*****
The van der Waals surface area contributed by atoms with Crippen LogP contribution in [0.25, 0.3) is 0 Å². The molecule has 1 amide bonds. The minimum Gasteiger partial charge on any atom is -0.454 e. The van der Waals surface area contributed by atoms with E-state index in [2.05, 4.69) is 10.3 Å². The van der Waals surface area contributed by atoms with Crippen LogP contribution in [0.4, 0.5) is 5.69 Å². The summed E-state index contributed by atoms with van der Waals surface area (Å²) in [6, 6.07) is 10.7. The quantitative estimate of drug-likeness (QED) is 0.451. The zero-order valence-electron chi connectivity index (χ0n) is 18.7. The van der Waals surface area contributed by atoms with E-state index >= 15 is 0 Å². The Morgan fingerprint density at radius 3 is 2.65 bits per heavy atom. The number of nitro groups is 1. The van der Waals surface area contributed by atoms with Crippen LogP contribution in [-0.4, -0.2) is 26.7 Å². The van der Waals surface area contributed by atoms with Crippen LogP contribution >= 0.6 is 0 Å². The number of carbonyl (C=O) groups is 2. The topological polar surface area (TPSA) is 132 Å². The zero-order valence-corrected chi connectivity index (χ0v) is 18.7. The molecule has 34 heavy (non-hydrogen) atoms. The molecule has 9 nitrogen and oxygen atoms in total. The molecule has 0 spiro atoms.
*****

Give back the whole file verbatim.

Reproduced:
The van der Waals surface area contributed by atoms with Crippen LogP contribution in [0.25, 0.3) is 0 Å². The molecule has 1 amide bonds. The minimum Gasteiger partial charge on any atom is -0.454 e. The van der Waals surface area contributed by atoms with E-state index in [2.05, 4.69) is 10.3 Å². The van der Waals surface area contributed by atoms with Crippen LogP contribution in [0.4, 0.5) is 5.69 Å². The summed E-state index contributed by atoms with van der Waals surface area (Å²) in [6, 6.07) is 10.7. The quantitative estimate of drug-likeness (QED) is 0.451. The zero-order valence-electron chi connectivity index (χ0n) is 18.7. The van der Waals surface area contributed by atoms with E-state index >= 15 is 0 Å². The Morgan fingerprint density at radius 3 is 2.65 bits per heavy atom. The number of nitro groups is 1. The van der Waals surface area contributed by atoms with Crippen LogP contribution in [-0.4, -0.2) is 26.7 Å². The van der Waals surface area contributed by atoms with Crippen LogP contribution >= 0.6 is 0 Å². The number of carbonyl (C=O) groups is 2. The topological polar surface area (TPSA) is 132 Å². The zero-order valence-corrected chi connectivity index (χ0v) is 18.7. The molecule has 34 heavy (non-hydrogen) atoms. The molecule has 9 nitrogen and oxygen atoms in total. The molecule has 0 spiro atoms.